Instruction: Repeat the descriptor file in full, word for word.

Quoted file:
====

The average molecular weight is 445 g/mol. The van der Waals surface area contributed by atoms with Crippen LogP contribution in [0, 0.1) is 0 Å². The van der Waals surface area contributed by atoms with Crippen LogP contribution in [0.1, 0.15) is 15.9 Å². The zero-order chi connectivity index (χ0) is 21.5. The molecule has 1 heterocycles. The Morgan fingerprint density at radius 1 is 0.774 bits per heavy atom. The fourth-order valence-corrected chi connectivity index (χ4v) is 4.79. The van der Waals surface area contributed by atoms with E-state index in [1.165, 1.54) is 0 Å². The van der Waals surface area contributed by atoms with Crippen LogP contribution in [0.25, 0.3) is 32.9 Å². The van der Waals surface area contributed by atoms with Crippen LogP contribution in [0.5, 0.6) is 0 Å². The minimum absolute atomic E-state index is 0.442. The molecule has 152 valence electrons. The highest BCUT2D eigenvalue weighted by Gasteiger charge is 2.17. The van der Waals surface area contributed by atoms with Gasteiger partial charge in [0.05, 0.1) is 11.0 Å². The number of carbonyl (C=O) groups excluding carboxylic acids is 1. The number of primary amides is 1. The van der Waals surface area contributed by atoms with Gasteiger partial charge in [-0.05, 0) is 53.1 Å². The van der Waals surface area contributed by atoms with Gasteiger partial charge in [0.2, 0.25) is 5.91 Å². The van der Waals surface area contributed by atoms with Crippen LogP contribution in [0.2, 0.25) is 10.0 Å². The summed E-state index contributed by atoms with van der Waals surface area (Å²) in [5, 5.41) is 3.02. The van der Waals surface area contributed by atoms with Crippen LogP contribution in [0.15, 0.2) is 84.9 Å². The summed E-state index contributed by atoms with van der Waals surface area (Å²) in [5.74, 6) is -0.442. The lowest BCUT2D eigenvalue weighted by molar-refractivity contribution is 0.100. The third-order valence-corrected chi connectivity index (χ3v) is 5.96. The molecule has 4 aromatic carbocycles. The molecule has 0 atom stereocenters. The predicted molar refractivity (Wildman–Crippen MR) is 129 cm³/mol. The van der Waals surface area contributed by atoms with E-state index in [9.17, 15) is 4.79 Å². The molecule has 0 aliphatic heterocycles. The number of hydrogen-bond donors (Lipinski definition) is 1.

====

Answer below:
The average molecular weight is 445 g/mol. The van der Waals surface area contributed by atoms with Crippen LogP contribution in [0, 0.1) is 0 Å². The van der Waals surface area contributed by atoms with Crippen LogP contribution in [0.1, 0.15) is 15.9 Å². The zero-order chi connectivity index (χ0) is 21.5. The molecule has 1 heterocycles. The Morgan fingerprint density at radius 1 is 0.774 bits per heavy atom. The fourth-order valence-corrected chi connectivity index (χ4v) is 4.79. The van der Waals surface area contributed by atoms with E-state index in [1.165, 1.54) is 0 Å². The van der Waals surface area contributed by atoms with Crippen LogP contribution in [0.25, 0.3) is 32.9 Å². The van der Waals surface area contributed by atoms with Crippen LogP contribution in [0.5, 0.6) is 0 Å². The minimum absolute atomic E-state index is 0.442. The molecule has 152 valence electrons. The highest BCUT2D eigenvalue weighted by Gasteiger charge is 2.17. The van der Waals surface area contributed by atoms with Gasteiger partial charge in [0.05, 0.1) is 11.0 Å². The number of carbonyl (C=O) groups excluding carboxylic acids is 1. The number of primary amides is 1. The van der Waals surface area contributed by atoms with Gasteiger partial charge in [-0.05, 0) is 53.1 Å². The van der Waals surface area contributed by atoms with Gasteiger partial charge in [0.2, 0.25) is 5.91 Å². The van der Waals surface area contributed by atoms with Crippen LogP contribution in [0.2, 0.25) is 10.0 Å². The summed E-state index contributed by atoms with van der Waals surface area (Å²) in [5, 5.41) is 3.02. The van der Waals surface area contributed by atoms with Crippen LogP contribution in [0.15, 0.2) is 84.9 Å². The summed E-state index contributed by atoms with van der Waals surface area (Å²) in [5.74, 6) is -0.442. The lowest BCUT2D eigenvalue weighted by molar-refractivity contribution is 0.100. The third-order valence-corrected chi connectivity index (χ3v) is 5.96. The molecule has 4 aromatic carbocycles. The molecule has 0 atom stereocenters. The predicted molar refractivity (Wildman–Crippen MR) is 129 cm³/mol. The van der Waals surface area contributed by atoms with E-state index in [9.17, 15) is 4.79 Å². The molecule has 0 aliphatic heterocycles. The number of hydrogen-bond donors (Lipinski definition) is 1.